It’s with a great deal of pride and satisfaction that I’m able to announce that my iPad app, The Wonderful Colorful House, is now live on the Apple app store.
It’s been a long and winding journey.
The trip started about 15 years ago when I made up a bed-time story for my daughter, Gabrielle. It was about a kid in the great white North, Tullik, who hated cold and hated white, and who was looking for a better — more wonderful — home. She loved the story, and asked me for it repeatedly, and suggested that I write it down.
Which I did.
And then, more than a decade later, I met Bas Waijers, an amazing New York artist who was the creative director for the project and painstakingly illustrated the entire app. And Nick Dalton, an accomplished technologist who has built many apps, and built the actual app. And we brought on Mark Greenberg, a Chicago-based musician and sound engineer, who created an amazing soundscape, along with many special effect sounds.
Together, we created an app more than 15 years in the making. And we offer it up to you, today.
The app is cool, well-conceived, and narrowly focused. And it’s got great buzz. But, but, but.
You can only connect to Highlight via Facebook. Highlight uses your Facebook info and friends to try to understand you, see who your friends are, and make educated guesses about people who are nearby that you might like to know or meet. IMHO, only using Facebook is a serious limitation.
A lot of people (and I’m one of them) use Facebook for actual – in other words, IRL – friends and family. It is, after all, your friend graph.
What about Twitter?
Twitter is a little different. For many of us (maybe most of us) Twitter is mostly for people that we have NOT met in real life … but find interesting nevertheless. Twitter is the interest graph.
Combining the two
Adding Twitter would create a much more powerful serendipity component to Highlight. Now not only would it find friends, and friends of friends, but also people that maybe you don’t know, but would find interesting and rewarding to meet, if you happen to be physically proximate to them.
This could be creepy for some – location-based social apps tend to have that tinge – but which social networks you link up would be totally optional … and who you meet is also totally optional.
I’m sure it’s coming at some point, maybe even soon. I just wish it was there from the start.
I just spent the last 18 months of my life wrestling with better ways to do local search.
How to find the local events that matter to you, the local businesses that you need services or products from, the local experiences and places that are the most awesome, the local experts and professionals that can help you … in short: everything local that matters to you, served on a platter.
In most cases, you would think, Google would rock at that. It’s always somewhat surprising to find that sometimes, Google’s results totally suck. Like for instance when you want to find a local movie, on your iPad. Since I’m in the Fraser valley in BC, Canada, how can it think that “mission” refers to a city in Texas? That’s just one example, but there are others.
It turns that knowing search intent is tremendously important. For example, the famous beach query: it is about a local beach, some vacation beach, a name of a business, the essence of beachy-ness, people named beach, or what? Google uses a lot of hints and clues based on what it knows about you and your location and your interests in trying to answer, but it’s a thorny problem.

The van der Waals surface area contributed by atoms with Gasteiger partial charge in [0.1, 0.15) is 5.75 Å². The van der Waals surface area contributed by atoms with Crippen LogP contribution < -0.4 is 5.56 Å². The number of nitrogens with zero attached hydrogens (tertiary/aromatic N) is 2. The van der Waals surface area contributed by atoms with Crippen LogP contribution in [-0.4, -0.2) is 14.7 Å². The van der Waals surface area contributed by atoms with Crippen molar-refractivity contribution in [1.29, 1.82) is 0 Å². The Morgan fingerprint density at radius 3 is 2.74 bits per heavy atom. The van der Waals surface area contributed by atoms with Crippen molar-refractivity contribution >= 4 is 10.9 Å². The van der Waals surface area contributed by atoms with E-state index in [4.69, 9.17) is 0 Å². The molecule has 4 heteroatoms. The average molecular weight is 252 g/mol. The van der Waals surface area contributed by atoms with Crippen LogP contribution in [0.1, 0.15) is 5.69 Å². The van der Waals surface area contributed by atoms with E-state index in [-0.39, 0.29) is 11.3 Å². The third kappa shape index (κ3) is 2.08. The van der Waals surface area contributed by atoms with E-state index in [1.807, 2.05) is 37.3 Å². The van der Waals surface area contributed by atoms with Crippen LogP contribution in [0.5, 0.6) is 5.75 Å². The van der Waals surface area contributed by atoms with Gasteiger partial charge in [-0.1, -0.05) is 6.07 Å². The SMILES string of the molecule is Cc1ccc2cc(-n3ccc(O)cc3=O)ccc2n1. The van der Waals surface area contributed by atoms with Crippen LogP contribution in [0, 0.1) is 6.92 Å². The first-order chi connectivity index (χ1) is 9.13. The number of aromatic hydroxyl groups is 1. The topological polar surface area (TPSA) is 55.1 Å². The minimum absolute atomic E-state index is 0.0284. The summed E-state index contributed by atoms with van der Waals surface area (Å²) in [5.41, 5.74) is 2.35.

The huge advantage of an intentionally local search engine or app is that it knows you are looking for something local … because you chose to use a local search service. That’s a major simplifier, and the key reason why purpose-built search is often better today than Google.
The question, of course, is how good Google will get, over time, at using and marrying location data and inferred search intent to provide prescient-seeming results. Sometimes they hit it bang on already.
A better question is how good, given all the location and personal data it has built-in native access to, a technology like Apple’s Siri can get over time.
The app store approval process has been an issue for a long time. Early on, a couple of years ago, some apps took weeks for approval. And if you were treading on Apple’s toes … sometimes months or longer, as backroom negotiations took place. I talked about the first issue in 09, and the second issue – forcing app makers who are in some way competitive with Apple – just recently.
In fact, it was not until today, July 19, that the Google+ iPhone app finally hit the Apple app store. That’s closing in on a month later … and it’s not because the app was unavailable, either. It had been submitted prior to July 5 as multiple accounts attest. But it only became available today.
While Apple will never come out and say so … some apps are rejected because they threaten Apple’s strategic interests.
My point here is to say that iOS and the Apple app store’s position as the primary and first choice of mobile platforms for developers is a very, very significant strategic interest of Apple. And playing god with the platform … choosing who you’ll let in and when and why … is not good for PR, not good for partner relations, and not good for developer relations. In fact, it’s so bad that it outweighs any possible advantage gained by rejecting apps that might in some ways vary from Apple’s wishes.